(Dated 31 August 1953, Tate Archive.)
With its complex and unorthodox hang, in which images were displayed at different heights and angles, the Parallel of Life and Art exhibition aimed to disrupt conventional ideas about how an exhibition should look and in so doing encourage a new form of aesthetic more closely related to the contemporary environment. Untitled (Study for Parallel of Life and Art) thus provides a visual summary for the wider ideas of the show.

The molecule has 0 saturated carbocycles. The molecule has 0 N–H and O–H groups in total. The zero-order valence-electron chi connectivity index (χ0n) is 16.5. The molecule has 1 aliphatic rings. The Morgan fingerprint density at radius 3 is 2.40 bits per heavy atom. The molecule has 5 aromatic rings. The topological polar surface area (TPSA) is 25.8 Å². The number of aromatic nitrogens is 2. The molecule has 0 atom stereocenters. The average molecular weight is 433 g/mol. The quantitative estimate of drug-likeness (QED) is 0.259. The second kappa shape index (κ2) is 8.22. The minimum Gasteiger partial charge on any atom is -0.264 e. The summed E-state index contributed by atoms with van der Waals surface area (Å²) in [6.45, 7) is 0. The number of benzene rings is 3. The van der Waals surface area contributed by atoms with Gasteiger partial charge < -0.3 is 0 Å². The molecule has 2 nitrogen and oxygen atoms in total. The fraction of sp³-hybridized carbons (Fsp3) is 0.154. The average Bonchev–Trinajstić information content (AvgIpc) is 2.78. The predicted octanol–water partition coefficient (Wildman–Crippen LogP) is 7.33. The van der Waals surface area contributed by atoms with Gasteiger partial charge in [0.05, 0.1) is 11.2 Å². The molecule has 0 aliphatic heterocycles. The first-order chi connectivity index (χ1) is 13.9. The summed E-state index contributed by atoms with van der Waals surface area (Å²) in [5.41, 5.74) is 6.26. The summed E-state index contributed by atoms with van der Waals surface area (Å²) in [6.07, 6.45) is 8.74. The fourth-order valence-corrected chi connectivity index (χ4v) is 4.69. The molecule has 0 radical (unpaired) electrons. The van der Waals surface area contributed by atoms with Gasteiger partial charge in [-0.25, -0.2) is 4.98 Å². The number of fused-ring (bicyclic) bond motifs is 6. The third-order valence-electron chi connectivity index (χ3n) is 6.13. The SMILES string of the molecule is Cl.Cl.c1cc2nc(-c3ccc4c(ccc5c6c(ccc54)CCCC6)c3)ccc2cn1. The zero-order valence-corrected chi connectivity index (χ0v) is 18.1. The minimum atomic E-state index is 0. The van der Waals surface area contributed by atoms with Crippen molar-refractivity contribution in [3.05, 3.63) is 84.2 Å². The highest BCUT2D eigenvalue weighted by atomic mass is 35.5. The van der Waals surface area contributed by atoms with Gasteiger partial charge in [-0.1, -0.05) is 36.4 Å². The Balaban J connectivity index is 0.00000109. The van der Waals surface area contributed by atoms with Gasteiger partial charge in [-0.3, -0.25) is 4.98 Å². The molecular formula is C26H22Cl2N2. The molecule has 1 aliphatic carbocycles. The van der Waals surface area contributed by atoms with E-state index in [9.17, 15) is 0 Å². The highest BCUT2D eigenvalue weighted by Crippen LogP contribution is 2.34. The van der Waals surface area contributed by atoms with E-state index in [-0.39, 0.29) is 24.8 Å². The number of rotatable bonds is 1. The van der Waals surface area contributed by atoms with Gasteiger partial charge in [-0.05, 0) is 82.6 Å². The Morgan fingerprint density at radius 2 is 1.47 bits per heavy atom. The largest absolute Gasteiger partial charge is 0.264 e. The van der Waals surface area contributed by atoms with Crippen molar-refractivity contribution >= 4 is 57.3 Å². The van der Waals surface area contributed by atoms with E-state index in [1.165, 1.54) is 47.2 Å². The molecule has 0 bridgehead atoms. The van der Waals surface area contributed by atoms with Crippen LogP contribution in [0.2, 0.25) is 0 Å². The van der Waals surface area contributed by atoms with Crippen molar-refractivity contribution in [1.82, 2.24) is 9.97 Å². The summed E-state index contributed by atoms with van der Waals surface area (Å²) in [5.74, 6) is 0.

Parallel of Life and Art, exhibition catalogue, Institute of Contemporary Arts, London 1953.
Fiona Pearson, Paolozzi, National Galleries of Scotland, Edinburgh 1999.
Victoria Walsh, Nigel Henderson: Parallel of Life and Art, London 2001, reproduced pp.110-1.